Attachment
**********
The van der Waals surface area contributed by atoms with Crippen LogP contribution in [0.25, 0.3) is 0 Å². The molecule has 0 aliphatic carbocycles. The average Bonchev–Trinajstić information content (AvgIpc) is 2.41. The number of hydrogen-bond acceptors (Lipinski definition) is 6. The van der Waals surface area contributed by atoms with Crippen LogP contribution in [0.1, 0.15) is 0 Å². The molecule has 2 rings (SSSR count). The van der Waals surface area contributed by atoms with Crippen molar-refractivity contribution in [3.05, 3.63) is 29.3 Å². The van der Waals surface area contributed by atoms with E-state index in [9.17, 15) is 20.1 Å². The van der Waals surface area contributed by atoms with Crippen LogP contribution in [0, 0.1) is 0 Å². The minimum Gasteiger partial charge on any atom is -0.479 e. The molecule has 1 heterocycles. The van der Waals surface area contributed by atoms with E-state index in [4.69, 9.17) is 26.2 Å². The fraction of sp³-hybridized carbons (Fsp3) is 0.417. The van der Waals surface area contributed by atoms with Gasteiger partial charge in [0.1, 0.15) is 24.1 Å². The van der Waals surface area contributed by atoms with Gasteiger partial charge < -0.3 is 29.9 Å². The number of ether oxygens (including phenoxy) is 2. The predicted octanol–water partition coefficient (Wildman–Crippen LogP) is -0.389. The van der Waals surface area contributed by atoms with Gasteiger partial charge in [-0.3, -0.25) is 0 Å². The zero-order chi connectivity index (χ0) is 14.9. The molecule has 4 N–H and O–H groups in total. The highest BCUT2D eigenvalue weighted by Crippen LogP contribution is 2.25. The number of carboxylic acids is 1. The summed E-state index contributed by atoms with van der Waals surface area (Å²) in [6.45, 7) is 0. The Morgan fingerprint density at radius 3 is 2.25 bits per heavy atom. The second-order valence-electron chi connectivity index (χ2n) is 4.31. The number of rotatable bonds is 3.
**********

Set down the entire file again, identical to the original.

The van der Waals surface area contributed by atoms with Crippen LogP contribution in [0.25, 0.3) is 0 Å². The molecule has 0 aliphatic carbocycles. The average Bonchev–Trinajstić information content (AvgIpc) is 2.41. The number of hydrogen-bond acceptors (Lipinski definition) is 6. The van der Waals surface area contributed by atoms with Crippen LogP contribution in [0.1, 0.15) is 0 Å². The molecule has 2 rings (SSSR count). The van der Waals surface area contributed by atoms with Crippen molar-refractivity contribution in [3.05, 3.63) is 29.3 Å². The van der Waals surface area contributed by atoms with E-state index in [9.17, 15) is 20.1 Å². The van der Waals surface area contributed by atoms with Crippen LogP contribution in [0, 0.1) is 0 Å². The minimum Gasteiger partial charge on any atom is -0.479 e. The molecule has 1 heterocycles. The van der Waals surface area contributed by atoms with E-state index in [4.69, 9.17) is 26.2 Å². The fraction of sp³-hybridized carbons (Fsp3) is 0.417. The van der Waals surface area contributed by atoms with Gasteiger partial charge in [0.1, 0.15) is 24.1 Å². The van der Waals surface area contributed by atoms with Gasteiger partial charge < -0.3 is 29.9 Å². The number of ether oxygens (including phenoxy) is 2. The predicted octanol–water partition coefficient (Wildman–Crippen LogP) is -0.389. The van der Waals surface area contributed by atoms with Gasteiger partial charge in [-0.3, -0.25) is 0 Å². The zero-order chi connectivity index (χ0) is 14.9. The molecule has 4 N–H and O–H groups in total. The highest BCUT2D eigenvalue weighted by Crippen LogP contribution is 2.25. The number of carboxylic acids is 1. The summed E-state index contributed by atoms with van der Waals surface area (Å²) in [6.45, 7) is 0. The Morgan fingerprint density at radius 3 is 2.25 bits per heavy atom. The second-order valence-electron chi connectivity index (χ2n) is 4.31. The number of rotatable bonds is 3.